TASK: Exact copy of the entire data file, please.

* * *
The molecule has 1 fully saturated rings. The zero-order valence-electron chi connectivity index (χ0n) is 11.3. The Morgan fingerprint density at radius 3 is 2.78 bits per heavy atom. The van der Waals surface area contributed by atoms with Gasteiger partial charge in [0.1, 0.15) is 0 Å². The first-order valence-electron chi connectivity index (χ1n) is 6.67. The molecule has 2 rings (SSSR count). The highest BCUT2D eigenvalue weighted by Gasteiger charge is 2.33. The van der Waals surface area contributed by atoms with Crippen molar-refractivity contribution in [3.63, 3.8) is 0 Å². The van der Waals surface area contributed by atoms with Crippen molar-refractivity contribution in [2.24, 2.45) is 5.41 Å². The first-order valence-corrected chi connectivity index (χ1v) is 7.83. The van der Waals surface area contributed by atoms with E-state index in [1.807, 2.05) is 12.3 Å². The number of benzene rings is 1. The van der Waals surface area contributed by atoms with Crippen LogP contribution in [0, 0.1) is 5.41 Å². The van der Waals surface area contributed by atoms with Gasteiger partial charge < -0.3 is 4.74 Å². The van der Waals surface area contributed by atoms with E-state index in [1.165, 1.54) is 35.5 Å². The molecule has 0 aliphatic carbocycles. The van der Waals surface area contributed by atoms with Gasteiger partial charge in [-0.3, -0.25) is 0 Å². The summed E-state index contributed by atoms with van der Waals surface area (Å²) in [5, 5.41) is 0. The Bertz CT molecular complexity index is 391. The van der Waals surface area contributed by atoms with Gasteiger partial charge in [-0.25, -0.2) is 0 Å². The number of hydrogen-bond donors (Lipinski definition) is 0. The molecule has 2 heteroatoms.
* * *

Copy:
The molecule has 1 fully saturated rings. The zero-order valence-electron chi connectivity index (χ0n) is 11.3. The Morgan fingerprint density at radius 3 is 2.78 bits per heavy atom. The van der Waals surface area contributed by atoms with Gasteiger partial charge in [0.1, 0.15) is 0 Å². The first-order valence-electron chi connectivity index (χ1n) is 6.67. The molecule has 2 rings (SSSR count). The highest BCUT2D eigenvalue weighted by Gasteiger charge is 2.33. The van der Waals surface area contributed by atoms with Crippen molar-refractivity contribution in [3.63, 3.8) is 0 Å². The van der Waals surface area contributed by atoms with Crippen molar-refractivity contribution in [2.24, 2.45) is 5.41 Å². The first-order valence-corrected chi connectivity index (χ1v) is 7.83. The van der Waals surface area contributed by atoms with E-state index in [1.807, 2.05) is 12.3 Å². The number of benzene rings is 1. The van der Waals surface area contributed by atoms with Crippen LogP contribution in [0, 0.1) is 5.41 Å². The van der Waals surface area contributed by atoms with Gasteiger partial charge < -0.3 is 4.74 Å². The van der Waals surface area contributed by atoms with E-state index in [1.165, 1.54) is 35.5 Å². The molecule has 0 aliphatic carbocycles. The van der Waals surface area contributed by atoms with Gasteiger partial charge in [-0.3, -0.25) is 0 Å². The summed E-state index contributed by atoms with van der Waals surface area (Å²) in [5, 5.41) is 0. The Bertz CT molecular complexity index is 391. The van der Waals surface area contributed by atoms with Gasteiger partial charge in [-0.25, -0.2) is 0 Å². The number of hydrogen-bond donors (Lipinski definition) is 0. The molecule has 2 heteroatoms.